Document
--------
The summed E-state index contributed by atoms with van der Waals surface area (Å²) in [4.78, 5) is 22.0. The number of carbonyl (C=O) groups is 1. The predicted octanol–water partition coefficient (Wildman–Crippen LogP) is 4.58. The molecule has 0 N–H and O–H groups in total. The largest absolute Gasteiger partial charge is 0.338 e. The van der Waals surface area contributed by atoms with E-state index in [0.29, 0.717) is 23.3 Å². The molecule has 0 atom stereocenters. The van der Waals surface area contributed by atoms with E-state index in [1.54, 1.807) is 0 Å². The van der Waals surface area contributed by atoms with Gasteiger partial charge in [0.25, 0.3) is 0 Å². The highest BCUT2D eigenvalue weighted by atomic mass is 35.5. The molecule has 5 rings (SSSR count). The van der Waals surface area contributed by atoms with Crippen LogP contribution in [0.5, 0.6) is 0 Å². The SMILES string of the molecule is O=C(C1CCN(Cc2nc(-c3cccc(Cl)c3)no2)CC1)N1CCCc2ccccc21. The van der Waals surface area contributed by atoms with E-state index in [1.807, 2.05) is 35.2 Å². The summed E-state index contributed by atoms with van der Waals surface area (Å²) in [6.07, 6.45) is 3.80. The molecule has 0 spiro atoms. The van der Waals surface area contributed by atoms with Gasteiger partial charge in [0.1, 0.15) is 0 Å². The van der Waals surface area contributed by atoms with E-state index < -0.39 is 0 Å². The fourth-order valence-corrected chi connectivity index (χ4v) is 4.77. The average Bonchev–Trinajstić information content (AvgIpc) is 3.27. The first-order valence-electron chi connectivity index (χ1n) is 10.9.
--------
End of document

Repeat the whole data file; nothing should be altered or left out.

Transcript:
The summed E-state index contributed by atoms with van der Waals surface area (Å²) in [4.78, 5) is 22.0. The number of carbonyl (C=O) groups is 1. The predicted octanol–water partition coefficient (Wildman–Crippen LogP) is 4.58. The molecule has 0 N–H and O–H groups in total. The largest absolute Gasteiger partial charge is 0.338 e. The van der Waals surface area contributed by atoms with E-state index in [0.29, 0.717) is 23.3 Å². The molecule has 0 atom stereocenters. The van der Waals surface area contributed by atoms with E-state index in [1.54, 1.807) is 0 Å². The van der Waals surface area contributed by atoms with Gasteiger partial charge in [0.25, 0.3) is 0 Å². The highest BCUT2D eigenvalue weighted by atomic mass is 35.5. The molecule has 5 rings (SSSR count). The van der Waals surface area contributed by atoms with Crippen LogP contribution in [0.5, 0.6) is 0 Å². The SMILES string of the molecule is O=C(C1CCN(Cc2nc(-c3cccc(Cl)c3)no2)CC1)N1CCCc2ccccc21. The van der Waals surface area contributed by atoms with E-state index in [1.807, 2.05) is 35.2 Å². The summed E-state index contributed by atoms with van der Waals surface area (Å²) in [6.07, 6.45) is 3.80. The molecule has 0 spiro atoms. The van der Waals surface area contributed by atoms with Gasteiger partial charge in [0.1, 0.15) is 0 Å². The van der Waals surface area contributed by atoms with E-state index < -0.39 is 0 Å². The fourth-order valence-corrected chi connectivity index (χ4v) is 4.77. The average Bonchev–Trinajstić information content (AvgIpc) is 3.27. The first-order valence-electron chi connectivity index (χ1n) is 10.9.